# Feit-Thompson Conjecture/Stronger

## Conjecture

There exist no distinct prime numbers $p$ and $q$ such that:

$\dfrac {p^q - 1} {p - 1}$ and $\dfrac {q^p - 1} {q - 1}$ are coprime.

## Refutation

Let:

$A = \dfrac {p^q - 1} {p - 1}$
$B = \dfrac {q^p - 1} {q - 1}$

Suppose there exists a prime number $r$ such that:

$r \divides A$ and $r \divides B$

where $\divides$ denotes divisibility.

Aiming for a contradiction, suppose $p = 2$.

Then:

$2^q - 1 \equiv q + 1 \equiv 0 \pmod r$

$q \divides r - 1$

and

$r \divides q + 1$

which is impossible.

Hence both $p$ and $q$ are odd primes.

$r \divides \paren {p - 1}$
$A = 1 + p + p^2 + \cdots + p^{q - 1} \equiv q \pmod r$

and so $r = q$.

But $q \nmid B$.

Hence:

$r \nmid \paren {p - 1}$

Similarly:

$r \nmid \paren {q - 1}$

It follows that:

$p^q \equiv 1 \pmod r$

from which:

$q \divides \paren {r - 1}$

It follows then that:

$(1): \quad r = 2 \lambda p q + 1$

for some $\lambda \in \Z_{>0}$.

It then remains to test the residues of $p^q$ and $q^p$ modulo $r$ for all odd primes $p$ and $q$ for all $r$ of the form given in $1$ in a suitable range.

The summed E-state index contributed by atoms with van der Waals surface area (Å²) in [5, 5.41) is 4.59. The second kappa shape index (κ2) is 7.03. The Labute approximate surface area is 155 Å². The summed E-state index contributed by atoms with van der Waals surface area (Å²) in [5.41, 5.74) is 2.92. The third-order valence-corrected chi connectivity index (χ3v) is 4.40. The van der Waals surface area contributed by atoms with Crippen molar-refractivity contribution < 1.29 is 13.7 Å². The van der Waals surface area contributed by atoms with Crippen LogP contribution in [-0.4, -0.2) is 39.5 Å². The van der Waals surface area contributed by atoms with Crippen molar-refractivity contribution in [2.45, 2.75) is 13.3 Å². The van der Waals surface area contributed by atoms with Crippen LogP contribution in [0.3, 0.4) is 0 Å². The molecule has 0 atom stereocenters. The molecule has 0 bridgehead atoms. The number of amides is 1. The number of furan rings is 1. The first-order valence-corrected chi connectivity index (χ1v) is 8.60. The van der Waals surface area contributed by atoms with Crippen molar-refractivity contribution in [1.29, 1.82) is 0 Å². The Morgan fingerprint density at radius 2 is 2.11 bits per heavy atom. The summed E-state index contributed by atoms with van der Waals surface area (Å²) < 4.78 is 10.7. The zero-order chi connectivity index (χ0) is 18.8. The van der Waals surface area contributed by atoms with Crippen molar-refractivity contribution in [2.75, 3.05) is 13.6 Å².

The counterexample $p = 17$, $q = 3313$ was discovered using the above technique in $1971$, using the ranges $p < 443$, $pq < 200 \, 000$ and $r < 400 \, 000$.

The common divisor was found to be $2 p q + 1 = 112 \, 643$.

It is believed that the exercise has not been reported on since, and that no other counterexamples to the conjecture are known.

## Source of Name

This entry was named for Walter Feit and John Griggs Thompson.

## Historical Note

The stronger form of the Feit-Thompson Conjecture was refuted by N.M. Stephens in $1971$, by means of a computer search.

Note that David Wells, in his Curious and Interesting Numbers, 2nd ed. of $1997$, misreports this result, stating it about the common divisor of $p^p - 1$ and $q^q - 1$.

This is obviously spurious, as, given odd primes $p$ and $q$, $p^p - 1$ and $q^q - 1$ are both even, and hence have a common divisor of $2$.